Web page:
As regards the origin of the game, there appear to be as many opinions as there are antiquarians; but the most generally received idea is, that the game of “tip-cat,” which children play in the streets of our towns, was the origin of cricket. Mr. Bolland, in his “Cricket Notes,” urges this theory with great zeal. He traces the game of “tip-cat” to a double game of “cat” played by eleven of a side and a notcher; and he argues that in the same way as the old puritanical sign of “God encompasseth us” has grown into the “Goat and compasses,” the “Bacchanals” into the “Bag o’ nails,” and the like, so the game of cross-wicket has grown into cricket.
So little was the game understood in the year 1743, that we find an article in the “Gentleman’s Magazine” (quoted by Mr. Lillywhite) abusing the game, as then played, on the ground of its taking men of low degree out of their regular calling to mix with people of quality, and making a business of the sport; drawing crowds together of people who could not afford the time; and denouncing the game as a notorious breach of the laws, as it openly encouraged gaming.
It is somewhat strange that a sport which was based on gaming should have acquired its present growth, on being divested of the gambling element; and so strong does the “anti-gambling feeling” now prevail, that the real supporters of the game of the present day, look with horror and dismay on the occasional single wicket matches which are got up by the betting Ring, for large wagers, between great players, and prophesy the fall of cricket unless these matches are stopped.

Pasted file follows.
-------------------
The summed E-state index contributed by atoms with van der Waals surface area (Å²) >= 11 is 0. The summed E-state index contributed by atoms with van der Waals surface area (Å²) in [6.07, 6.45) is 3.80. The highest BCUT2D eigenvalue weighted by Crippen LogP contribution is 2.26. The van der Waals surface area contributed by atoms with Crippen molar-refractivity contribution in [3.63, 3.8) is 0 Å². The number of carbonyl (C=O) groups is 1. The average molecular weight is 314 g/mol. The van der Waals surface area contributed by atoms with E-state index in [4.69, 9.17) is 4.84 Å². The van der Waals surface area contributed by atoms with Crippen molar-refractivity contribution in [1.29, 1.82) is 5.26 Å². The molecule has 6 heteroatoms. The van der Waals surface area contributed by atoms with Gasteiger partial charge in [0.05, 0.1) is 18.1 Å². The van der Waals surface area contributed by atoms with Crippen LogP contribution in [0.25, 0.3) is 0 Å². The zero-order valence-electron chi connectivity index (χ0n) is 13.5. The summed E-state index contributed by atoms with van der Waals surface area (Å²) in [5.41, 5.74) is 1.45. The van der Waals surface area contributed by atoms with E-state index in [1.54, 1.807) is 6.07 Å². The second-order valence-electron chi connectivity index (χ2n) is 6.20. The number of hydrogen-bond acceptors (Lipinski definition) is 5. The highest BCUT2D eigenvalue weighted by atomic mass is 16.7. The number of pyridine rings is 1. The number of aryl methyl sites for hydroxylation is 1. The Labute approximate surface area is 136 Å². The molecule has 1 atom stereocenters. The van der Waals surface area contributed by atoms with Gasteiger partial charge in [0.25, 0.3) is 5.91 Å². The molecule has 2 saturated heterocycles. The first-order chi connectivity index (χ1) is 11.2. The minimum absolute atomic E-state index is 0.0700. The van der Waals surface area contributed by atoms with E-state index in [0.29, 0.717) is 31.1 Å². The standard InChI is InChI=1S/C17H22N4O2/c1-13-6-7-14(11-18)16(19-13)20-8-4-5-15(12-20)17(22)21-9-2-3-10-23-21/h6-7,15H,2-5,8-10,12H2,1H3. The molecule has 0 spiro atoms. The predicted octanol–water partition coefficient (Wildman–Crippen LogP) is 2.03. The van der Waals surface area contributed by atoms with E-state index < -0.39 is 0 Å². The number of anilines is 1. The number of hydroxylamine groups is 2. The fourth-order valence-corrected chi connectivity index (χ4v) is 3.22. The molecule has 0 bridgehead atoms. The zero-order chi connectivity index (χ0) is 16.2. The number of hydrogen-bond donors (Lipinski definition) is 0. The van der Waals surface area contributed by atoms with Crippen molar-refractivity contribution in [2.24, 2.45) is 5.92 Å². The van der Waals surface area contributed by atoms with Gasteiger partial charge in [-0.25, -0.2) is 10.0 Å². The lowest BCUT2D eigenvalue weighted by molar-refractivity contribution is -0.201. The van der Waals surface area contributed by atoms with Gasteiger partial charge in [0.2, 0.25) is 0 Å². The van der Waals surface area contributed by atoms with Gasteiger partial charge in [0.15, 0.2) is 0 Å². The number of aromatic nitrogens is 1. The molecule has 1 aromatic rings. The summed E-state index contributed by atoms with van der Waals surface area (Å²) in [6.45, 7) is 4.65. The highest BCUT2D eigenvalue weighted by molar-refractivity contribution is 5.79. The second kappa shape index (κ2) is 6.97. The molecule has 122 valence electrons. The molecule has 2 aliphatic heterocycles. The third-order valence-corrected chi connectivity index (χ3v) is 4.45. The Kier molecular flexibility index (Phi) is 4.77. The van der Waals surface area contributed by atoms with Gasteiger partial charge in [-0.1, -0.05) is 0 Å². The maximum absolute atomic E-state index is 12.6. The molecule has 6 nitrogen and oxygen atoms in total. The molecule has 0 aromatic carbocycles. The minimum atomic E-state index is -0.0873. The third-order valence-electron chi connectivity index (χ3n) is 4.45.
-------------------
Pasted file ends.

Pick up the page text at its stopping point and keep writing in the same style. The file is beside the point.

The first recorded score is of a match played on the Artillery Ground, Bunhill-fields, in the year 1746, between Kent and All England, Lord John Sackville being the challenger on the part of Kent; the result of which was that England lost by one wicket on that occasion; and, strange to say, they won by one wicket exactly a century later, in 1846, at Lord’s.
A good oil-painting of this match is to be seen at the Pavilion at Lord’s, in which three players are represented in pigtails and knee-breeches. The club-shaped bats which were used in that match are also preserved by the Marylebone Club.
From the date of this match there is a hiatus valdé deflendus till the year 1771, though before this date the celebrated Hambledon Club had sprung up. The little village of Hambledon, between Fareham and Southampton, was the nursery of cricket. The great supporters of cricket were Lord Tankerville, the Duke of Dorset, and Sir Horace Mann, and under their patronage the game made rapid strides in Middlesex, Kent, Surrey, and Hampshire. Matches were played for 500l. a side in those days, and from old ballads of the period we glean the fact that a good deal of betting used to take place as well.
John Nyren, the son of the celebrated Richard Nyren, who kept the house where the old Hambledon players first met, thus speaks of the old club (of which in his day he was a member), in his well-known little work of “Cricketers of My Time:”
There was great feasting held on Broadhalfpenny during the solemnity of one of our grand matches. * * Half the county would be present, and all their hearts with us. Little Hambledon pitted against All England was a proud thought for the Hampshire men. Defeat was glory in such a struggle. Victory, indeed, made us only a little lower than the angels.
Nyren speaks, too, of the drinks in which the spectators indulged: